WHEREAS great quantities of paper bills of credit have been created and issued in his Majesty's colonies or plantations in America, by virtue of acts, orders, resolutions, or votes of assembly, making and declaring such bills of credit to be legal tender in payment of money: and whereas such bills of credit have greatly depreciated in their value, by means whereof debts have been discharged with a much less value than was contracted for, to the great discouragement and prejudice of the trade and commerce of his Majesty's subjects, by occasioning confusion in dealings, and lessening credit in the said colonies or plantations: for remedy whereof, may it please your most excellent Majesty, that it may be enacted; and be it enacted by the King's most excellent majesty, by and with the advice and consent of the lords spiritual and temporal, and commons, in this present parliament assembled, and by the authority of the same, That from and after the first day of September, one thousand seven hundred and sixty four, no act, order, resolution, or vote of assembly, in any of his Majesty's colonies or plantations in America, shall be made, for creating or issuing any paper bills, or bills of credit of any kind or denomination whatsoever, declaring such paper bills, or bills of credit, to be legal tender in payment of any bargains, contracts, debts, dues, or demands whatsoever; and every clause or provision which shall hereafter be inserted in any act, order, resolution, or vote of assembly, contrary to this act, shall be null and void.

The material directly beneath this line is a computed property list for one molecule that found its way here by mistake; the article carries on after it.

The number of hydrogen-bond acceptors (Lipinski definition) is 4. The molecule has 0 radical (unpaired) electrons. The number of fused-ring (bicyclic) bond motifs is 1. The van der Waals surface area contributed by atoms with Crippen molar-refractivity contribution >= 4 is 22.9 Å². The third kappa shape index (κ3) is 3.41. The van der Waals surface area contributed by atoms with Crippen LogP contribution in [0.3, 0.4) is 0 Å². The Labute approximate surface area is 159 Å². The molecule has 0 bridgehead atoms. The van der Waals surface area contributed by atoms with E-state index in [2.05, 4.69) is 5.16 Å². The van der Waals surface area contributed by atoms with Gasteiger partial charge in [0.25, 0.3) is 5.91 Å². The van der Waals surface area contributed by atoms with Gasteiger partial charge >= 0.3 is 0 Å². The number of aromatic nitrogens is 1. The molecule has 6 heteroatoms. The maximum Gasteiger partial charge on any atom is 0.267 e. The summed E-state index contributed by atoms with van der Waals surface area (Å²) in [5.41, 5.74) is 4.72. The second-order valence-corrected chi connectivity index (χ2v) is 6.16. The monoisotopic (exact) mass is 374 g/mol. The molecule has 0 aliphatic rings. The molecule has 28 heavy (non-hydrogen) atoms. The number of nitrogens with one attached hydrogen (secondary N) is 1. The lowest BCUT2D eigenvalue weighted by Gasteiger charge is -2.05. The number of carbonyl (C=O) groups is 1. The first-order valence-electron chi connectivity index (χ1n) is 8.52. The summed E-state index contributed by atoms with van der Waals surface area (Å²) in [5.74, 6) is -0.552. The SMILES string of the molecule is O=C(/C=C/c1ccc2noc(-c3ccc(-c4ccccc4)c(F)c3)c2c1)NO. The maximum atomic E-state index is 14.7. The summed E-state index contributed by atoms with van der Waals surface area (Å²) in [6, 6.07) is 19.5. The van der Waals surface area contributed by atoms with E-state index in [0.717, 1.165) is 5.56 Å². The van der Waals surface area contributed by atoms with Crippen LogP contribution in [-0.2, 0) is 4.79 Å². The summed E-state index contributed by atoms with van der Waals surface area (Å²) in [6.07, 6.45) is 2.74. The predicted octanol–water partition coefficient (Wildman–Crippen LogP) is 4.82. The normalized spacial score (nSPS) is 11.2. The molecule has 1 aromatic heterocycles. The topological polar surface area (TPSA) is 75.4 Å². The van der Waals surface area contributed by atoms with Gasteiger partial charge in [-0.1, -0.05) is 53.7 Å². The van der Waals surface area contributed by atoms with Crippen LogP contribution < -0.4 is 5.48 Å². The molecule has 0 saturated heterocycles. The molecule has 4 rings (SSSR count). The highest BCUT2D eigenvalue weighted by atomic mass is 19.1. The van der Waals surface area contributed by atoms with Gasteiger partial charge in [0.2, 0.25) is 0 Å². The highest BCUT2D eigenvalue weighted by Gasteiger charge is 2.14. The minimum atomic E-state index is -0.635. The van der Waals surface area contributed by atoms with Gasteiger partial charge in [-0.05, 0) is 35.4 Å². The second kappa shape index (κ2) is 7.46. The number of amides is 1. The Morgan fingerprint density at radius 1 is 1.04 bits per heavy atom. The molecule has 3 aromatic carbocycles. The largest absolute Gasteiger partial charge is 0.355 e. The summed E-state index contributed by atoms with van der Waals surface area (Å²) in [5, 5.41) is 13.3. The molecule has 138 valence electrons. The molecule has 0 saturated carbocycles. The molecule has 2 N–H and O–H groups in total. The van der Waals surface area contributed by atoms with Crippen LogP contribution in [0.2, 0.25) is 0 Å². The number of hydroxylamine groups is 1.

The Stamp Act of 1765 was not the first attempt to tax the American colonies. Parliament had passed the and the previous year. Because tax was collected at ports though, it was easily circumvented. Indirect taxes such as these were also much less visible to the consumer.
List of Cons of The Patriot Act
The colonies were plagued by a shortage of legal British currency. To offset the problem, the colonies began printing their own Bills of Credit. These notes were not regulated, not backed by hard silver or gold currency, and their use and value varied depending on where they were issued. The result was confusion compounded by fear due to the erratic colonial economy. To assuage anxious British merchant-creditors, Parliament passed the Currency Act on September 1, 1764.